On the Thai 101 blog, a post came up about the old difficulty of translation. Rikker’s comment that, “there is no Perfect Translation” reminded me of a book I read recently, Translating Literature: Practice and Theory in a Comparative Literature Context, by André Lefevere. Academic and Western-focused, it is not exactly practical, but the summary plainly says it’s designed for academic courses. Still, I have to admit it was fun to read, particularly the second chapter, which contains countless examples of tough situations. I found a few quite interesting:
- Alliteration: languages do not share all sounds. How do you translate Thai alliteration of “ง” to English?
- Allusion: Consider a Thai allusion to Ramakien. When translating to Hindi, maybe we should allude to Ramayana. What about English? Canterbury Tales? If you are targeting the average American, you’d be smart to stick to John Grisham or Stephen King.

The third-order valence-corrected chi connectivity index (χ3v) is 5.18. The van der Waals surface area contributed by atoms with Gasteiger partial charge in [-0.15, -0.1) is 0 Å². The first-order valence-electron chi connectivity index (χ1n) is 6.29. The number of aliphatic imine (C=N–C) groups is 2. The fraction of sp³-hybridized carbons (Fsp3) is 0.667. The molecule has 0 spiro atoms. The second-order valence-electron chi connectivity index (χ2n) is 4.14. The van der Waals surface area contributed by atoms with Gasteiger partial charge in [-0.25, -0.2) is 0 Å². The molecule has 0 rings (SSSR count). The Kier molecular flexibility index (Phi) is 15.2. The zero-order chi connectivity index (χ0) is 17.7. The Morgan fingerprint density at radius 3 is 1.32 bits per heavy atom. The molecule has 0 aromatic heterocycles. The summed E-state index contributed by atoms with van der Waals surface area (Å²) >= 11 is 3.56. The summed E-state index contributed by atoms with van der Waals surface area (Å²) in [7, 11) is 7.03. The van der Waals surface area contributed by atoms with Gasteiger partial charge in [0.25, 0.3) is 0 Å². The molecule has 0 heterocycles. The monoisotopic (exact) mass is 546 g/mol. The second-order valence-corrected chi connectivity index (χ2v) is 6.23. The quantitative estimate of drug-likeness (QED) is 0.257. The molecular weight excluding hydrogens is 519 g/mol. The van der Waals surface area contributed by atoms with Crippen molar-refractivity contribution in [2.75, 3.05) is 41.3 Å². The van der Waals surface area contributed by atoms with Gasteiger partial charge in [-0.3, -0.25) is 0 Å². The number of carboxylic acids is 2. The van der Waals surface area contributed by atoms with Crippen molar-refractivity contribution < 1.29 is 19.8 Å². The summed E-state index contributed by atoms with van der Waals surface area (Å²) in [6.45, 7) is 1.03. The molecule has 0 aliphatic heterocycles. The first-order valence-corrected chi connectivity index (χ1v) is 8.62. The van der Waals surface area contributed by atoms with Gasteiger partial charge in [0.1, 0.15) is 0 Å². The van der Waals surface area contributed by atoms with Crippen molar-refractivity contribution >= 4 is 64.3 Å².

- Foreign Words, the problem covered in the Thai 101 post
- Genre (also Parody): Many stories emulate or parody common genres, immediately bringing the reader in sync with the author. Unfortunately, few genres are universal.
- Names: Authors use names of people and places to communicate something. How do you translate “The Dude” from The Big Lebowski to Thai? One day I decided I would never again buy seedy Silom DVDs after watching it with Thai subtitles. A character’s surname, Pope, had been translated to พระสันตะปาปา.
Fortunately, the point of the book is that translation is highly contextualized and subjective, and you as a translator must set your priorities.
Another book that I’ve always wanted to read but until just now I thought it was out of print is Le Ton beau de Marot by Douglas Hofstadter. To my knowledge, it explores the challenge of translation, focusing exclusively on a four-line French poem. Presumably, the density and quality is very high as Hofstadter considers it his best work. If you never read GEB, just read the second paragraph of the Wikipedia article.
Incidentally, Thai 101 is a pretty interesting blog that I have only recently discovered. Rikker’s interests in the Thai language overlap my own. (But he seems to actually put effort into his studies.)